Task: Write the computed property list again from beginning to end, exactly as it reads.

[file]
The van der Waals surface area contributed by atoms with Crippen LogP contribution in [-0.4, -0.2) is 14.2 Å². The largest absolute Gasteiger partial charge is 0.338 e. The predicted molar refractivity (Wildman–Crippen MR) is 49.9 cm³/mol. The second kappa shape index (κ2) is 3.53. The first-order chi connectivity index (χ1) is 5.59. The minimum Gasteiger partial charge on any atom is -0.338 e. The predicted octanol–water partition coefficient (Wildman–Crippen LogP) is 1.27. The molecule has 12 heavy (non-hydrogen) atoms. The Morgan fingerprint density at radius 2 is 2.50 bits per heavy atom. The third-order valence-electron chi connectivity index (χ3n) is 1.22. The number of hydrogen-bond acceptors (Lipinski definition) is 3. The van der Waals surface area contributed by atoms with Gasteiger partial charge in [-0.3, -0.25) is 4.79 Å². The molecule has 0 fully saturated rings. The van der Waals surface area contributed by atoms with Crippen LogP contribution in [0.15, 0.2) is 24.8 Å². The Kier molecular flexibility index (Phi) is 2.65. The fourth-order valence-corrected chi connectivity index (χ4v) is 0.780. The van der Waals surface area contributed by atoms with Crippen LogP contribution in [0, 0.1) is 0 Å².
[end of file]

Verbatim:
The van der Waals surface area contributed by atoms with Crippen LogP contribution in [-0.4, -0.2) is 14.2 Å². The largest absolute Gasteiger partial charge is 0.338 e. The predicted molar refractivity (Wildman–Crippen MR) is 49.9 cm³/mol. The second kappa shape index (κ2) is 3.53. The first-order chi connectivity index (χ1) is 5.59. The minimum Gasteiger partial charge on any atom is -0.338 e. The predicted octanol–water partition coefficient (Wildman–Crippen LogP) is 1.27. The molecule has 12 heavy (non-hydrogen) atoms. The Morgan fingerprint density at radius 2 is 2.50 bits per heavy atom. The third-order valence-electron chi connectivity index (χ3n) is 1.22. The number of hydrogen-bond acceptors (Lipinski definition) is 3. The van der Waals surface area contributed by atoms with Gasteiger partial charge in [-0.3, -0.25) is 4.79 Å². The molecule has 0 fully saturated rings. The van der Waals surface area contributed by atoms with Crippen LogP contribution in [0.15, 0.2) is 24.8 Å². The Kier molecular flexibility index (Phi) is 2.65. The fourth-order valence-corrected chi connectivity index (χ4v) is 0.780. The van der Waals surface area contributed by atoms with Crippen LogP contribution in [0, 0.1) is 0 Å².